“Do It All” continues this more personal journey, focusing on specific moments like first shows and the early days of mumbling lyrics. It hits early with those Dragon Ball Z references, and sticks to the simple beat/easier flow style of “Embarrassed.” This leans more on particular actual moments, referencing specific compatriots in the voyage from starting to rap to becoming a regular, seasoned performer. The chorus doing grab as well as the previous track, but the personal notes grab me as an audience member and invest me more into GR3YS0N’s experience.

This next track returns to the form of a broader need to express their feelings about themselves and how they fit, often antagonistically, against their field. “For My Hustle” reconnects to the family support foundation with a bit of a sing-song on the chorus and some of the dubs which helps it stand out and features Devin Hailey in the third verse, doing a better job at matching the production feel vocally with GR3YS0N. It comfortably aligns with the previous tracks in delivery and cadence, as well as an instrumentation that is theming along the lines of high pitched strings/bells/keys mixed with natural drums.

“Playin 4 Keeps” continues this same process with a bit more of a foreboding melody and roomier beat. This track holds consistently with the rest of the album but has one of my hands down favorite lines in the album, “You say stay in my lane when you not on the road.” This track gets lost in the album where as “Pardon Me” featuring Mickey Factz comes in with a strong melodic hook right out the gate. Standing out further by having Mickey on the first verse. It returns to the trap influenced hats and the warm synths that are a bit lower, dragged and twisted, and a gentle difference on the production with GR3YS0N’s vocals that I really enjoy. On a side note, I deeply enjoy the video for this. This is right up there with “Embarrassed” as a stand out on the album.

“Make It Out Alive” starts with a demand-your-attention hook that re-introduces those pitched down dubs. The beat and melody behind this is a very metered, almost metronome of an instrumentation which juxtaposes nicely against the more mechanically hype deliveries. It follows “Pardon Me” nice by showing a fully different style than the previous track but sticks strong with good cadence schemes.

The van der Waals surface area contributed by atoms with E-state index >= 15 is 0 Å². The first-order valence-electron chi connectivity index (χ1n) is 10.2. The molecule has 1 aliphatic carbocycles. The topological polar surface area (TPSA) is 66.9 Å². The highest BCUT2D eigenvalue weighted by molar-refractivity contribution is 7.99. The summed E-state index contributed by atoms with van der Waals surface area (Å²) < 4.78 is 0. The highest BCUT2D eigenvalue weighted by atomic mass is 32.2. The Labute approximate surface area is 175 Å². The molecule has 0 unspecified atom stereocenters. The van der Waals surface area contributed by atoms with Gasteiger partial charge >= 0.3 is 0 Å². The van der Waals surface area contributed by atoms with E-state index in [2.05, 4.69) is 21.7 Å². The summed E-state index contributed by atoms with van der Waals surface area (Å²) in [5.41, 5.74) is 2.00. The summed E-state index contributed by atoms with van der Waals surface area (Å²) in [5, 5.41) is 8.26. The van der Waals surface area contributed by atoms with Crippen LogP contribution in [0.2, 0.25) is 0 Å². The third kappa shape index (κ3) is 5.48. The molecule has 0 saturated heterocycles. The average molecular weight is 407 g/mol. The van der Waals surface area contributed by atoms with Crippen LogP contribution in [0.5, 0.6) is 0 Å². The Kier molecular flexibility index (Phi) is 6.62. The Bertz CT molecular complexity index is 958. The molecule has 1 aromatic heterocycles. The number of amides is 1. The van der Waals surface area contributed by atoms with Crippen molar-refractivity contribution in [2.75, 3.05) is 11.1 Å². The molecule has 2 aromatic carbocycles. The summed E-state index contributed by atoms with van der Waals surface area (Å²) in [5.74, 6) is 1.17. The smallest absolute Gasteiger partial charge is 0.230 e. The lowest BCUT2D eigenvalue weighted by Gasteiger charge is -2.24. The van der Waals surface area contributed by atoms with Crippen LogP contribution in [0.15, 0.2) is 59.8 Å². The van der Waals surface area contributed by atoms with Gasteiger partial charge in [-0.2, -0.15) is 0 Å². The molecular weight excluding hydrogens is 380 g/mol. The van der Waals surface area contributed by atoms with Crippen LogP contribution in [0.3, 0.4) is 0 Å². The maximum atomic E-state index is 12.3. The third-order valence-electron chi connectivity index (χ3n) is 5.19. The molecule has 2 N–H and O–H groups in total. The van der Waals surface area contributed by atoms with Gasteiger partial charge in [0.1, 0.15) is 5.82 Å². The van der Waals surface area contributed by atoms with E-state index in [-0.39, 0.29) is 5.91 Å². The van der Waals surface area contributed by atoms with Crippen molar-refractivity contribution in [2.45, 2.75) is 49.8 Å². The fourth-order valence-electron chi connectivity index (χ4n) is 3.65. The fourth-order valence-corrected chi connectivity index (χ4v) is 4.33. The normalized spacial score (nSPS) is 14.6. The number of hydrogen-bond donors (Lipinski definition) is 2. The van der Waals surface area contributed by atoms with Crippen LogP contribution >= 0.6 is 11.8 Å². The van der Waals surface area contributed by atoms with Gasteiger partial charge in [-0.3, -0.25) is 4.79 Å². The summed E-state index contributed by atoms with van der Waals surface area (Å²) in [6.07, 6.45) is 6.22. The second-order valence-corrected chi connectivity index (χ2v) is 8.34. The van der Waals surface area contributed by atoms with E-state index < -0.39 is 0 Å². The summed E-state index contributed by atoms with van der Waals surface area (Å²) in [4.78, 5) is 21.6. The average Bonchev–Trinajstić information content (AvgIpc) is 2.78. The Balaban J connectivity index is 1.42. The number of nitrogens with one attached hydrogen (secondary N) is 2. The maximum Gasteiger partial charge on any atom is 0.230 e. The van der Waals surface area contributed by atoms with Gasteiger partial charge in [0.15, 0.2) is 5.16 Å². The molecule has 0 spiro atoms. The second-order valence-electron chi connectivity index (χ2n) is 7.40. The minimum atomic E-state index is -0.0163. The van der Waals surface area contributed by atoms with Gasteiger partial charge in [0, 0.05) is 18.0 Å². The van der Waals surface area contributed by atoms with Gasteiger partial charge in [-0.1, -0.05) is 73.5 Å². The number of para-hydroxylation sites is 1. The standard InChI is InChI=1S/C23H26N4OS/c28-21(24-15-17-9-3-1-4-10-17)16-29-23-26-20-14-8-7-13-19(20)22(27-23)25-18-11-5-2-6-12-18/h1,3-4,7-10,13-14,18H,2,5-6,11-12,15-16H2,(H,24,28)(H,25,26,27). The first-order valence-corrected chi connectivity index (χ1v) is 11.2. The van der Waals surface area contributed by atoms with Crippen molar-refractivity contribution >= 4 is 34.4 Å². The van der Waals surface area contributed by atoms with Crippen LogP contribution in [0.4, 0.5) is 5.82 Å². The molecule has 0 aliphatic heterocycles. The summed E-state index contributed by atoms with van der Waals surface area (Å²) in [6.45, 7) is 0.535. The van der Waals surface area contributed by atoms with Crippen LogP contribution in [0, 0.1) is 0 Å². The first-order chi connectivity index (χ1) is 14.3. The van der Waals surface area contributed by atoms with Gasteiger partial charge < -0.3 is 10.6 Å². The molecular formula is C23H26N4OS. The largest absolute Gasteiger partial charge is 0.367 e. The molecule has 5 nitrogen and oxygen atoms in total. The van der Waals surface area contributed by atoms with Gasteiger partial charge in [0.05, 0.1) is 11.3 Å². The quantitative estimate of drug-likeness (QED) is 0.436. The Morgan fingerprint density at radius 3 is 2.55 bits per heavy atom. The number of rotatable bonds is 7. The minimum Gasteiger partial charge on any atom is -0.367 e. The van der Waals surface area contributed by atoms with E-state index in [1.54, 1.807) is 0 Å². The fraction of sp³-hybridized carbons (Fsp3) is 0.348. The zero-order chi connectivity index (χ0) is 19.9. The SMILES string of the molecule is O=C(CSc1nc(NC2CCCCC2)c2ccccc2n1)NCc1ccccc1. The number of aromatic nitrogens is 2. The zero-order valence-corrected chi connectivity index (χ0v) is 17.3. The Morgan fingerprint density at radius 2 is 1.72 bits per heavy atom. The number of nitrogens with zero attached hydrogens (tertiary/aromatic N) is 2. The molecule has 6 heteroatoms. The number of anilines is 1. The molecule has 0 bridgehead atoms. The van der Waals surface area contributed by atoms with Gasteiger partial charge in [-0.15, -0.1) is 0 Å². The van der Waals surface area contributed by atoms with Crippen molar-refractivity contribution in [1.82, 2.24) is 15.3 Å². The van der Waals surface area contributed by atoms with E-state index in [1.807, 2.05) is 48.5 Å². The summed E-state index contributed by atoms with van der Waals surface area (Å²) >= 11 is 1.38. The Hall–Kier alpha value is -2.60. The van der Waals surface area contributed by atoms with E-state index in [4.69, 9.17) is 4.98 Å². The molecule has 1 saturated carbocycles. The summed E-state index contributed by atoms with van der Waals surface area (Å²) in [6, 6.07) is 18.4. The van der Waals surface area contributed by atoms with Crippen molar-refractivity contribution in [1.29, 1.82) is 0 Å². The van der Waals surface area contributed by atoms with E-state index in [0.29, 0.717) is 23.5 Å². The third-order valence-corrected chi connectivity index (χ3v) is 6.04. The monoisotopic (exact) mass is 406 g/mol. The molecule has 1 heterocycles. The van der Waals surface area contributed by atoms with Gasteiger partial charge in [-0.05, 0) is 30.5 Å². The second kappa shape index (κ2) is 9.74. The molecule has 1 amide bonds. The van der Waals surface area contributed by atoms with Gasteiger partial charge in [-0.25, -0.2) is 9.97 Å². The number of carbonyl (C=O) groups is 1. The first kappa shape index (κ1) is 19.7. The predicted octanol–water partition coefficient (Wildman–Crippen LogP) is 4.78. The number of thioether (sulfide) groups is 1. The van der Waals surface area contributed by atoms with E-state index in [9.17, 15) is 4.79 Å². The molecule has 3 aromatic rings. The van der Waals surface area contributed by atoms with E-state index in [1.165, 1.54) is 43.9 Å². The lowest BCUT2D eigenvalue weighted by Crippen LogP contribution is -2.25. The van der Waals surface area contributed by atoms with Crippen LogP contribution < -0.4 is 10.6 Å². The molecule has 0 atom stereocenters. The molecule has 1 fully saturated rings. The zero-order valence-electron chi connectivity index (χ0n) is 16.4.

Now we get to two tracks that reveal a different sort of take on what makes a song Nerdcore. “Sleep” and “Isekai” go together amazingly. The first, “Sleep”, being a track that is simply about loving to get a good eight hours of sleep. Fan-god-damned-tastic! Tracks like this, about a shared life experience, rarely appear and when they do they feel like an song not looking to bang, impress, or get plays, but just a song about something meaningful to the artist. “Isekai” continues with at first, a contrast. Where “Sleep” was slow with delightful underwater synths that matched the theme, the chorus of Isekai is almost silly in comparison. With a semi-rhodes inspired synth blurred up to back him, this energetic high concept track about falling into a dream world really pops. It is super short and just, fun. The two of these together really hold my interest right in the middle of this long album.

“Wifey” follows as a good little slow-jam love letter to a woman of interest. It is romantic, extremely reference heavy, and very personal. More of a connection with the individual that is GR3YS0N is welcome and appreciated after a pair of conceptual songs that were a bit strange for the album.

Gamer not a Gangster is the battle cry of GR3YS0N. These would be his house words in Westeros. “GNAG” is the anthem for those words and is a crazy beat with a delivery that feels breathless and hectic even when the song slows down. The chorus is meant to be chanted by a crowd. The beat is up, high energy, with almost rushed feeling instrumentation. As an anthem to the person GR3YS0N is presenting, this track works real well, but feels late as this type of declaration in the list of tracks.

A good song that lives inside of property is not simply a list of references or retelling of that property’s narrative but transforms the property to connect with the POV of the artist. Here we have “Streets of Rage 2” doing exactly that. Acting as a filter to express the themes of the album but seated in the game’s world. It works, and the chorus has great chant aspects that would bind the crowd into the artist’s bidding to join him in this song, in this world.